Correlation/Causation and The People’s List

OK, I guess we need to talk about The People’s List. I guess we can’t avoid it any longer.

As with most things Pitchfork does, The People’s List has pissed off a lot of Internet folk. There have been complaints that the list doesn’t include enough women or non-whites, that the list is too predictable, and that THE PEOPLE are kind of morons. Or no wait, The People’s List is the hallmark of a revolution!

I think that The People’s List suffers from the same flaws that nearly all online lists and polls have, and therein lies the great disappointment.

Because Pitchfork readers — and by extension, indie music fans — are supposed to be different. They’re supposed to be better.

Unfortunately, the list exposes indie fans to be no different than the classic rock fans who will forever vote “Stairway to Heaven” to the top of any radio station’s best song poll.

Consumers of a publication tend to parrot back the tastes of that publication, whether it’s Pitchfork, Rolling Stone, the Village Voice or MTV’s Total Request Live (timely reference, no?).

The question is: are these lists always so unsurprising because people with similar tastes congregate around media outlets that cover their favorite artists, or is it because people are so used to seeing Radiohead albums get 10.0 ratings that they assume they must be infallible? Truthfully, I’m not sure, and I’m guessing the answer is a little of both.

Indie fans have proven themselves no different, no more thoughtful, no more interesting, no more unique, than any dude in a wife beater who turns out that classic rock station and jams out to The Guess Who or something. The People’s List is essentially a circle jerk, a chance for Pitchfork and all its readers to reassure each other and themselves how smart and great they are.

That being said, I certainly don’t find the list as problematic as its harshest critics.

Let’s dismiss the sexism charge out of hand, shall we? Jody Rosen at Slate found it unsettling that only 23 female artists appeared on THE PEOPLE’S top 200 albums. But popular music, even precious, gentle indie music, has always been a male-dominated field (like many other fields). On eMusic’s charts right now, only 16 of the top 100 most downloaded albums are by female artists. On iTunes’ albums chart, it’s again 16 out of 100. So perhaps The People’s List includes slightly less than a representative sample of women, but it’s not a mathematical atrocity or anything.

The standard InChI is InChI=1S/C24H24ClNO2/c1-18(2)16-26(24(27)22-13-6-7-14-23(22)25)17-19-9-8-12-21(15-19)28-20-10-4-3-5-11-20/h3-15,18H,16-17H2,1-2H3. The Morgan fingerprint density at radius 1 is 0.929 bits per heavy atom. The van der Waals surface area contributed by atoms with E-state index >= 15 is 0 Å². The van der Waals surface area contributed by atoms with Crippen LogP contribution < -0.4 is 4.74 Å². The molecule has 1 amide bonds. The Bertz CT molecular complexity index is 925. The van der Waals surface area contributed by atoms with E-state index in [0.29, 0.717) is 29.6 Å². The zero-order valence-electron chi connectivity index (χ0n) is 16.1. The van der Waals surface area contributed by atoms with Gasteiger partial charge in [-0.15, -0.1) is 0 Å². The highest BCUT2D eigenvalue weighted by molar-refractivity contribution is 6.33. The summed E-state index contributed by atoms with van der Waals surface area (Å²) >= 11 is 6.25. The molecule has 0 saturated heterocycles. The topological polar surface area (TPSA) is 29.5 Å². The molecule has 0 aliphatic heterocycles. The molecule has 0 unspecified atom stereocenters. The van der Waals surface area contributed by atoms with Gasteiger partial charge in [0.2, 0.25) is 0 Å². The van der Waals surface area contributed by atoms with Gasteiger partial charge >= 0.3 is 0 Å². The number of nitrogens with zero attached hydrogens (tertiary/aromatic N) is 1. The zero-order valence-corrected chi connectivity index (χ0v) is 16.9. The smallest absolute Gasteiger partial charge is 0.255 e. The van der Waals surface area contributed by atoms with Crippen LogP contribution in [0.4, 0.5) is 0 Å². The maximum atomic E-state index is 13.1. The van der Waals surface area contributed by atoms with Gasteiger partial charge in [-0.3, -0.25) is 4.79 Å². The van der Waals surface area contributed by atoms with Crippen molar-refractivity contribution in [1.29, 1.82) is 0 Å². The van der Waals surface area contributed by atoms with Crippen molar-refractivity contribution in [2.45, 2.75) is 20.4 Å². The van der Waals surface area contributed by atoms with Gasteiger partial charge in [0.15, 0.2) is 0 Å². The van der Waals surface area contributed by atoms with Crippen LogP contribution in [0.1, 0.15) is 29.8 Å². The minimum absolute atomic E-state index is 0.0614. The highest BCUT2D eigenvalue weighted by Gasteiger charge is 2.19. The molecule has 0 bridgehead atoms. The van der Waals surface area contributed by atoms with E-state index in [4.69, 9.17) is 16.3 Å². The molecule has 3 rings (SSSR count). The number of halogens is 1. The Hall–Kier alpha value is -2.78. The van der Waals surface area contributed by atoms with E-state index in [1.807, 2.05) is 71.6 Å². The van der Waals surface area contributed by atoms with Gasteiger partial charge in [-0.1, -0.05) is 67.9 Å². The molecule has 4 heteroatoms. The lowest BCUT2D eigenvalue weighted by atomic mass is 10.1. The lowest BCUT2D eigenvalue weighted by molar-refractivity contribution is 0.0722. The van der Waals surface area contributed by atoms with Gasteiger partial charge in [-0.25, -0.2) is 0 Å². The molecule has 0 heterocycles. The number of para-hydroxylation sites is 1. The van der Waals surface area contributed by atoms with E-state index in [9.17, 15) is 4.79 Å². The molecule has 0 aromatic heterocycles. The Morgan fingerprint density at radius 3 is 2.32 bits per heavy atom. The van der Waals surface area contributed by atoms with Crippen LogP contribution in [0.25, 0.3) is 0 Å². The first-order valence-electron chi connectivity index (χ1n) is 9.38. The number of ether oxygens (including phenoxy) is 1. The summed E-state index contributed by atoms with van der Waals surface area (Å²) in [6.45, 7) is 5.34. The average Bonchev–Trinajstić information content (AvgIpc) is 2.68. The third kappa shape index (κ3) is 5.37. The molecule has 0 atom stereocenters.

Moreover, it doesn’t particularly bother me that Radiohead has 3 albums in the top 6 and 4 in the top 20 — that’s what happens when large groups of similarly minded people vote on things. It’s unlikely that many individual ballots contained all four of those albums in their own personal top 20s, but when you compile large numbers of them, the frequency with which that band was mentioned at all will win out.

The list does, however, suffer from a severe recency bias. Memories are short and flawed, and albums from the last five years tended to carry the day over efforts from earlier in Pitchfork’s run, particularly further down the list.

Music For Kids Who Can’t Read Good suggested 20 albums that got snubbed by THE PEOPLE, and they couldn’t be more right about their number one choice — The Hold Steady’s Separation Sunday. I mean, come on THE PEOPLE, what more could you want? It’s a concept album, it’s by an indie/Pitchfork darling, and it was released before the masses caught on to them. Too many guitars and drums, maybe?

I would like to state for the record, though, that Bon Iver does not have the 13th best album of the last 15 years. Nor does Fleet Foxes have the 18th best. So much chilling out with these people!

Also, if I had to guess, I would bet half the people who voted for Madvillainy have never actually heard it all the way through.

This guy voted for all the Grizzly Bear albums


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Filed under Music Has AIDS, The Dilemma

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